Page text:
Pushkar's Pilgrims

Pushkar is a very special city in India. It has only fourteen thousand residents and yet swells to nearly a million people during the month of November as Hindus from all walks of life descend in pilgrimage to the only temple of Lord Brahma on planet Earth. Hindu mythology is quite complicated and we got many pieces of many stories explaining the city and its many holy spots.

As this has been going on for a long time, when earlier pilgrims arrived during this festival time, they notices that there were a lot of camels and horses (as that was how most of them got there in the time before automobiles). Well, if you’ve got a lot of people with a lot of camels, then why not start trading. Girls in front of tent The Pushkar Camel Fair was born — the largest gathered cultural festival in all of India.

Our trip to Pushkar coincided with the Pushkar Camel Fair and we camped in “luxury” tents on the outskirts of the city. The accommodations were quite nice, but alas not luxurious; after Kirkman’s Camp I now understand what that actually looks like.

One full day and two nights in the camp gave us a whirlwind tour of Pushkar and the related festivities. We toured the fair and then, after a break at camp, we went back to tour the holy lake.

The fair was crazy. Camels There are animals pretty much all over the place in India; walking through town, blocking intersections, etc. Here there were nearly a thousand camels and easily that many horses. The government rules are that once you end you can’t leave. They try to build a critical mass to make the fair bigger and more effective. Luckily, after our camel rides in the Sahara earlier, the ladies had no inclination to ride a camel.

Almost everyone at the fair (aside from tour guides) is not actually from Pushkar, Vendors Many of the pilgrims here are for very remote places and the pilgrimage to Pushkar is often a once-in-a-lifetime experience. When you add all this up, you get a lot country bumpkins that have never seen anyone that doesn’t look Indian. It quite a trip. There are vendors everywhere selling things from candy, to cookware to camels and there are even carnival rides. Not one of my lovely children asked to go on a ride, but I nevertheless told them that no rides would be had given the propensity for safety regulations to be overlooked in this country (can we say foreshadowing).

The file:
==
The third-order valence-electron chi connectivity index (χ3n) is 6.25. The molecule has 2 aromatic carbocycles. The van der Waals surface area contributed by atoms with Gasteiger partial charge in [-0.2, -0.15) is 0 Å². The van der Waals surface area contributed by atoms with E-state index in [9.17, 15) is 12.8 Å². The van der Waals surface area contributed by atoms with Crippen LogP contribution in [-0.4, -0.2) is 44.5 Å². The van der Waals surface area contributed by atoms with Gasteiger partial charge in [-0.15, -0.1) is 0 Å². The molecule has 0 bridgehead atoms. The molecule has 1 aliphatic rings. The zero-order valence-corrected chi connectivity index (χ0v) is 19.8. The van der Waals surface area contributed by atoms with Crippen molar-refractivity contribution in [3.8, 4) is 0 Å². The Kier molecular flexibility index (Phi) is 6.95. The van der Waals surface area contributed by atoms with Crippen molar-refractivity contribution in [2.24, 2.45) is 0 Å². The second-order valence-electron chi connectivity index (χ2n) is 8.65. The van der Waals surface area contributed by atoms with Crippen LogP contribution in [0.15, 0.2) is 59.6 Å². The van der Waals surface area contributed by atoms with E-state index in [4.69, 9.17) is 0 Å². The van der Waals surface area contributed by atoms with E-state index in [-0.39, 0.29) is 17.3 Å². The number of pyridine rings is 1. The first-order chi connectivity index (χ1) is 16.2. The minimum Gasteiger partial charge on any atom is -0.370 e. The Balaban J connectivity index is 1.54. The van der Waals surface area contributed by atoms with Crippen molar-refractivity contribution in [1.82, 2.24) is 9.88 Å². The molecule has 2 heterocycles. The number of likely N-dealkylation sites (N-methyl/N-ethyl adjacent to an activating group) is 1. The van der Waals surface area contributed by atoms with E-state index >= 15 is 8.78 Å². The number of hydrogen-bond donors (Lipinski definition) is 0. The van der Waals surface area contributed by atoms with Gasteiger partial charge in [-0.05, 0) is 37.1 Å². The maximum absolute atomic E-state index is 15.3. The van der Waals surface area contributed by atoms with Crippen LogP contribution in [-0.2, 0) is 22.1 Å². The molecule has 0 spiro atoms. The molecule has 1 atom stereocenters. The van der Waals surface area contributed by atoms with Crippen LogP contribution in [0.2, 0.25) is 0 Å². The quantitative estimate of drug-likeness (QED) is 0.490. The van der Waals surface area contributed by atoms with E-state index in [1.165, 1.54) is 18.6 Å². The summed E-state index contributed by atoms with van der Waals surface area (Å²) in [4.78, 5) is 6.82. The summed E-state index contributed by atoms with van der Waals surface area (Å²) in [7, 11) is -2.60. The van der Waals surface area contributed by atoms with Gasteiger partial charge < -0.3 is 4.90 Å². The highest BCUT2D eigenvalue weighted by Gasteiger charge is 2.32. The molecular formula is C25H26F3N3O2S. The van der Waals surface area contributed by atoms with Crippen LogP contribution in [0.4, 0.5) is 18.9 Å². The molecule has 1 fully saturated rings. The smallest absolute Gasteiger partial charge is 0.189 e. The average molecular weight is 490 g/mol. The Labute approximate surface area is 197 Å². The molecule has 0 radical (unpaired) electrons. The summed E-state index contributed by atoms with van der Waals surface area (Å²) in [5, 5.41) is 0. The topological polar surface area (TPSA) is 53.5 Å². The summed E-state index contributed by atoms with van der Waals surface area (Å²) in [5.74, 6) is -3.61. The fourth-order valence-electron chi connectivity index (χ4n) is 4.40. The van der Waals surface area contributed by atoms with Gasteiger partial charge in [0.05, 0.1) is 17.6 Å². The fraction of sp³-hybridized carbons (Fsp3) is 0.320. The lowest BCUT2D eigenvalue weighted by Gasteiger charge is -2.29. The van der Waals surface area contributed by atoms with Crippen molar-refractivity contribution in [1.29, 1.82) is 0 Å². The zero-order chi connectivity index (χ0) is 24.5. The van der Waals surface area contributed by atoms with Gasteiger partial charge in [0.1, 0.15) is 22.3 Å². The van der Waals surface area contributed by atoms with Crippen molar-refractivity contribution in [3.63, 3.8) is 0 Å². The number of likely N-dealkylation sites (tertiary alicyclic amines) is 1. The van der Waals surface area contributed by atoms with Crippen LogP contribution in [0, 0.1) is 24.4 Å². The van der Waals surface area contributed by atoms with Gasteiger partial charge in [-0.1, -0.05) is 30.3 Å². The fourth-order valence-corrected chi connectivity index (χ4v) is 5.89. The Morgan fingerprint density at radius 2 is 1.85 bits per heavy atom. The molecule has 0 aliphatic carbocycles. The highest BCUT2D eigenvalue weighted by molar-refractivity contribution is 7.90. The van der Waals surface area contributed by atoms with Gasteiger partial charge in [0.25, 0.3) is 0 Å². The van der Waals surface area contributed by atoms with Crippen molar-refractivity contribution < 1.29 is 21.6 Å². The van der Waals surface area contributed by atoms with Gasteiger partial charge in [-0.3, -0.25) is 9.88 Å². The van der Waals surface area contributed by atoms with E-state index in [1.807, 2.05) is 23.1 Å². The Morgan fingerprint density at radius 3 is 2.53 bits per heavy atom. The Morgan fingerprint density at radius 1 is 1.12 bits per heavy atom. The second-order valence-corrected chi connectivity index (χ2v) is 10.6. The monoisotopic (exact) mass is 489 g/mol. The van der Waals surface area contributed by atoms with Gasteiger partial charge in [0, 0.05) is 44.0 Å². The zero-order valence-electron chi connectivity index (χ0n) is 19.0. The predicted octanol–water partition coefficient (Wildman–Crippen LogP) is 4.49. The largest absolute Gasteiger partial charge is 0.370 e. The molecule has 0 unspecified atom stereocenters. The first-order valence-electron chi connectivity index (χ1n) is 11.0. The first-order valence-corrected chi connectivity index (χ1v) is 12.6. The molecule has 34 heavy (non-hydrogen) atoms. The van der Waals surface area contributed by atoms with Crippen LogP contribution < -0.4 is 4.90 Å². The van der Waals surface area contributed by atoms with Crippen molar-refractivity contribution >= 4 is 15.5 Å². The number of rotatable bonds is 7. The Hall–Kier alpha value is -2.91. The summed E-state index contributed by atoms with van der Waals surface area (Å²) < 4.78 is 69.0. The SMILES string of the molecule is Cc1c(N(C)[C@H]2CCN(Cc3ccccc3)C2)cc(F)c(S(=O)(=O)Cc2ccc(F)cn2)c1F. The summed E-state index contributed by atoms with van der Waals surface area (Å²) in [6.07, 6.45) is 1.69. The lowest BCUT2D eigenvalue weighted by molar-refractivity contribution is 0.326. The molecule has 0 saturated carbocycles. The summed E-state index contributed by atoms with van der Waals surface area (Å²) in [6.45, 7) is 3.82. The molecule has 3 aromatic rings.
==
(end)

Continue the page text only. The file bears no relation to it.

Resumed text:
Our tour of the fair ended up with us watching an interesting local game that looked like a combination between bowling, tag and dodgeball: locals vs foreigners. Decorated Camels By foreigners they meant tourists. The only reason we saw the game was that we showed up early for the camel decoration judging. Unfortunately our seats were rather porch led to less that compelling pictures. The camels were wild!

Heading back to the camp, the heat was starting to get to us. We retired to our tents to relax, but after a few minutes I heard a commotion. Several of the staff were screaming in Hindi and running. There was a tour group comprising many elderly people and I figured that, in the heat, one had collapsed and there was a medical emergency… I was wrong.

Remember how the safety regulations (if there are any) are rarely adhered to around these parts? An air-conditioning unit in one of the tents sparked and the tent went up in a blaze of glory. Tent Fire The tents here were very clearly not fire retardant and comprised of fuel and ample air. Luckily, the tent was unoccupied, but a few minutes later the tent next to it caught and went in a flash. That second tent had four gentleman sleeping in it, but thankfully they were warned in time to remove themselves, if not all their belongings, to safety.

I was early pining for a gentle breeze to take the edge of the slightly uncomfortable heat. We were very fortunate that all was still, I’m confident that the whole encampment would be caught like prairie grass and burned in minutes. Everyone was a bit unsettled by the events and many of the campers elected to find other accommodations (as if their adherence to safety standards were better).

Holy lake in Pushkar

When we went back into town, we toured the temple of Lord Brahma, walked half of the holy lake and then took the girls for henna from a friend of our guide. We had hoped to catch a balloon light show with an accompanying concert, but while it was on the event schedule it did not transpire. We returned to camp, slept lightly and departed for Nawalgarh.

If you get a chance to go to Pushkar, do it during the camel fair and have a blast — but don’t catch on fire.

Pushkar Camel Fair at Night

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